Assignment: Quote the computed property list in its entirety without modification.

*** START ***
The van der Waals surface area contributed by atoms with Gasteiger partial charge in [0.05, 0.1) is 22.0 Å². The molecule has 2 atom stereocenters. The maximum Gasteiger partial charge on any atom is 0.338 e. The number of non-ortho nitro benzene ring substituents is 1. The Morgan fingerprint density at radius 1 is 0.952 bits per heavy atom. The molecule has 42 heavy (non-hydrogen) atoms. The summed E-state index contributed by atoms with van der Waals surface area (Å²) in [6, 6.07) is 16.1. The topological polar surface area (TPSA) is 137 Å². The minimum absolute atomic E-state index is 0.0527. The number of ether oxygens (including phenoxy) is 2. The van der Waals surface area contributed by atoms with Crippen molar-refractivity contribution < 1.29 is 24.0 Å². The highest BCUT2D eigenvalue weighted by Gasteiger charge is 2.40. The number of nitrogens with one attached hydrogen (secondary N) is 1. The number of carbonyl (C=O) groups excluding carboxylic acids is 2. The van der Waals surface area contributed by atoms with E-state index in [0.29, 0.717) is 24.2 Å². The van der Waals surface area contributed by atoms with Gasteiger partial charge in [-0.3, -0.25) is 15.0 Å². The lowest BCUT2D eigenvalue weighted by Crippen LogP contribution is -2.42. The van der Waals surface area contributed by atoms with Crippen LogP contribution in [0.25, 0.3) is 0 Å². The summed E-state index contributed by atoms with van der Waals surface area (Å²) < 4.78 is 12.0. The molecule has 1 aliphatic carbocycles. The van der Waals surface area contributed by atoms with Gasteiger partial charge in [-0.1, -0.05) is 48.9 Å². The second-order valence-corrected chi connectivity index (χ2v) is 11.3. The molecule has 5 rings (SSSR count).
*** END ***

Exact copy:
The van der Waals surface area contributed by atoms with Gasteiger partial charge in [0.05, 0.1) is 22.0 Å². The molecule has 2 atom stereocenters. The maximum Gasteiger partial charge on any atom is 0.338 e. The number of non-ortho nitro benzene ring substituents is 1. The Morgan fingerprint density at radius 1 is 0.952 bits per heavy atom. The molecule has 42 heavy (non-hydrogen) atoms. The summed E-state index contributed by atoms with van der Waals surface area (Å²) in [6, 6.07) is 16.1. The topological polar surface area (TPSA) is 137 Å². The minimum absolute atomic E-state index is 0.0527. The number of ether oxygens (including phenoxy) is 2. The van der Waals surface area contributed by atoms with Crippen molar-refractivity contribution < 1.29 is 24.0 Å². The highest BCUT2D eigenvalue weighted by Gasteiger charge is 2.40. The number of nitrogens with one attached hydrogen (secondary N) is 1. The number of carbonyl (C=O) groups excluding carboxylic acids is 2. The van der Waals surface area contributed by atoms with E-state index in [0.29, 0.717) is 24.2 Å². The van der Waals surface area contributed by atoms with Gasteiger partial charge in [-0.3, -0.25) is 15.0 Å². The lowest BCUT2D eigenvalue weighted by Crippen LogP contribution is -2.42. The van der Waals surface area contributed by atoms with Crippen LogP contribution in [0.25, 0.3) is 0 Å². The summed E-state index contributed by atoms with van der Waals surface area (Å²) < 4.78 is 12.0. The molecule has 1 aliphatic carbocycles. The van der Waals surface area contributed by atoms with Gasteiger partial charge in [-0.1, -0.05) is 48.9 Å². The second-order valence-corrected chi connectivity index (χ2v) is 11.3. The molecule has 5 rings (SSSR count).